During the NATO Advanced Networking Workshop dealing with Research Networking in Central and East Europe held in Budapest in October 93, Jean-Marie Cadiou, NATO Assistant Secretary General for Environmental and Scientific Affairs, suggested the idea of holding a similar Advanced Workshop focusing on Russia and nearby Cooperating Partner states. He invited me and Academician Spartak Timofeevich Belyaev, President of Russia's RELARN Association, to co-chair the Moscow Workshop. Academician Belyaev and I met with the Workshop Organizing Committee (Tomaz Kalin, Secretary-General of RARE; Peter Bakonyi, Treasurer of RARE; Rob Blokzijl, Chair of RIPE; Zurab Yakobashvili, Vice-Minister of Science and Technology Policy) and NATO Computer Networking Programme Director, Dr. Jean-Paul Nadreau and Dr. Cadiou in Brussels in February to plan the objectives, approach, content and people to be invited, and then in Moscow in April to plan logistics for the Workshop.
The objectives of the Workshop, as originally defined at the Organizing Committee meeting in Brussels, were to:
Our collective concept for the format of the Workshop evolved from a semi-formal review of the area's networking status and technology to a more informal meeting designed to facilitate interpersonal exchanges among the participants and to cultivate opportunities for cooperation among a heterogeneous mix of networking organizations. (The Workshop Agenda is provided on the following pages). This evolution was influenced by a review of the tentative program by Prof. Rolf Nordhagen of the University of Oslo, a member of NATO's Advisory Panel on Computer Networking (Priority Area Number 5) who had been instrumental in encouraging cooperative efforts in Baltic networking. The meeting venue at the Golytsino Training Center in the suburbs of Moscow supported informal interactions by providing many small and comfortable lounge areas, walking paths, and small meeting rooms as well as group dining, recreational and banquet facilities. It was an ideal place to hold this Workshop.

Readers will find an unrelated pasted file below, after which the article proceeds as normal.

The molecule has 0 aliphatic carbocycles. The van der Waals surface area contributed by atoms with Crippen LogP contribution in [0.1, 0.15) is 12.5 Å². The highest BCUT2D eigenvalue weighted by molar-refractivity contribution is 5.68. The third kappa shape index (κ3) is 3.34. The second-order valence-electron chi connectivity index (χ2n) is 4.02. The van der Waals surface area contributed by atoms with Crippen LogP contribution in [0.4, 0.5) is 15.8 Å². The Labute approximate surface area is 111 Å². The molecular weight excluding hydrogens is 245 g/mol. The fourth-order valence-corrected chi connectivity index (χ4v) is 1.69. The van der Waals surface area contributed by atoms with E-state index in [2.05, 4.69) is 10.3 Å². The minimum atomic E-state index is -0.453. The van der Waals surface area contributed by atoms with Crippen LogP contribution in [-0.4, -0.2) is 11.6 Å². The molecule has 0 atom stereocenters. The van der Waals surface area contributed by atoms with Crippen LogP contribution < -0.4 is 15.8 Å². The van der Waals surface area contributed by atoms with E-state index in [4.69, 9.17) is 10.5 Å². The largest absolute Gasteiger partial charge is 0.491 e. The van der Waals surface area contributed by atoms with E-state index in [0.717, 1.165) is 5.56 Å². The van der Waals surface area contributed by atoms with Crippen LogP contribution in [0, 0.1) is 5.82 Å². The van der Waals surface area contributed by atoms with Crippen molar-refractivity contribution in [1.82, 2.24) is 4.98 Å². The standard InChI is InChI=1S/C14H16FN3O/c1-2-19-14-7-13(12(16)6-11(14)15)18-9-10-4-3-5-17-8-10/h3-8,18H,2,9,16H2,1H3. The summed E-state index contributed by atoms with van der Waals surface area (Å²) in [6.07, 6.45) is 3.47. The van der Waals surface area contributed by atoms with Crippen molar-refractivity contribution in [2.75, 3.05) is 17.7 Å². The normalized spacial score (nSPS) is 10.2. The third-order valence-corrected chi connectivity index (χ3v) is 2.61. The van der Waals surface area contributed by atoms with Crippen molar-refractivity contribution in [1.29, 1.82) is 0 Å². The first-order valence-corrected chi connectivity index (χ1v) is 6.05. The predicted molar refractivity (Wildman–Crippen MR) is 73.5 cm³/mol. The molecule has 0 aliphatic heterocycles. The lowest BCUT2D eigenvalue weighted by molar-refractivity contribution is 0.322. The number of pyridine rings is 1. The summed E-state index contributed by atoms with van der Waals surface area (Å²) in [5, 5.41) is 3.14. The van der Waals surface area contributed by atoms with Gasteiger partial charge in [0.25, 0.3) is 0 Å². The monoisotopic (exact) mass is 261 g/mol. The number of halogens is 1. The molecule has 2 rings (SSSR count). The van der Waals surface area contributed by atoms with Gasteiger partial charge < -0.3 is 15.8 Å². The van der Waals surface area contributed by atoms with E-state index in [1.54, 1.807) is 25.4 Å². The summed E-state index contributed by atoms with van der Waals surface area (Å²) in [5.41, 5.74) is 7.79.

With a total attendance of almost 100 invited participants, including about 20 from the West, 3 from Belarus, 6 from Ukraine, 1 from Moldova, 2 from Georgia, 3 from Uzbekistan, 2 from Kazakhstan, and 3 from Kyrgyzstan, the three-day Workshop began on September 29th at Golytsino. At an opening session of the Workshop, I qualified the objectives by noting that words (what we say) may be different from deeds( what we actually do); that in the end, what we do is more important than what we say, but that words can inspire deeds and can act as guideposts as people chart their courses of action. Closing with "At this Workshop, we only make the words," I hoped to invite participants to focus on significant, realistic accomplishments that could serve as a reference for future action. An evening of breakout sessions was organized on the second day to discuss means for achieving the Workshop objectives. There were three sessions for: Russia, nearby states, and the West, though participants were free to visit more than one of the breakout sessions. The conclusions reached at the three breakout sessions were summarized at the final day of the Workshop. We have since heard of at least one independently-organized meeting in Moscow that might be considered a follow-on to the Workshop, and we have heard that participants from Russia, Belarus and Ukraine as well as from Western countries are consulting each other and seeking opportunities for cooperative efforts.